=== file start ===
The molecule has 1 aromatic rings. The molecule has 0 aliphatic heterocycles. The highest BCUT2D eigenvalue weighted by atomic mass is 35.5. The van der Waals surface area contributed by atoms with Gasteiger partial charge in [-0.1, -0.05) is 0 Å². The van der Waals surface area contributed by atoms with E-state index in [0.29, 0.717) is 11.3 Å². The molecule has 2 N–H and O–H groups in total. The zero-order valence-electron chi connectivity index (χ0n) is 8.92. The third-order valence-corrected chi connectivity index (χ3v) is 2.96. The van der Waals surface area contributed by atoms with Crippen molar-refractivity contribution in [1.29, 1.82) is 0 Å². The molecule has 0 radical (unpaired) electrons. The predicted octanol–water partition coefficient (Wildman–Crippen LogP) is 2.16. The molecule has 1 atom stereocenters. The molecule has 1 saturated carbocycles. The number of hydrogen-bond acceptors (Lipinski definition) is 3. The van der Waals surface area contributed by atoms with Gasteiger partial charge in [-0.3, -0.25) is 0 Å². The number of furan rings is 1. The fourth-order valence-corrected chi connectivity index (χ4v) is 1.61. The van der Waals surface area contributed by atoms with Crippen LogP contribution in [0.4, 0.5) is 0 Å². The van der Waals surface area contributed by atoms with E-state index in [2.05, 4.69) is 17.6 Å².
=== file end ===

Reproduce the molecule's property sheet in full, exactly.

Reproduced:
The molecule has 1 aromatic rings. The molecule has 0 aliphatic heterocycles. The highest BCUT2D eigenvalue weighted by atomic mass is 35.5. The van der Waals surface area contributed by atoms with Gasteiger partial charge in [-0.1, -0.05) is 0 Å². The van der Waals surface area contributed by atoms with E-state index in [0.29, 0.717) is 11.3 Å². The molecule has 2 N–H and O–H groups in total. The zero-order valence-electron chi connectivity index (χ0n) is 8.92. The third-order valence-corrected chi connectivity index (χ3v) is 2.96. The van der Waals surface area contributed by atoms with Crippen molar-refractivity contribution in [1.29, 1.82) is 0 Å². The molecule has 0 radical (unpaired) electrons. The predicted octanol–water partition coefficient (Wildman–Crippen LogP) is 2.16. The molecule has 1 atom stereocenters. The molecule has 1 saturated carbocycles. The number of hydrogen-bond acceptors (Lipinski definition) is 3. The van der Waals surface area contributed by atoms with Gasteiger partial charge in [-0.3, -0.25) is 0 Å². The number of furan rings is 1. The fourth-order valence-corrected chi connectivity index (χ4v) is 1.61. The van der Waals surface area contributed by atoms with Crippen LogP contribution in [0.4, 0.5) is 0 Å². The van der Waals surface area contributed by atoms with E-state index in [2.05, 4.69) is 17.6 Å².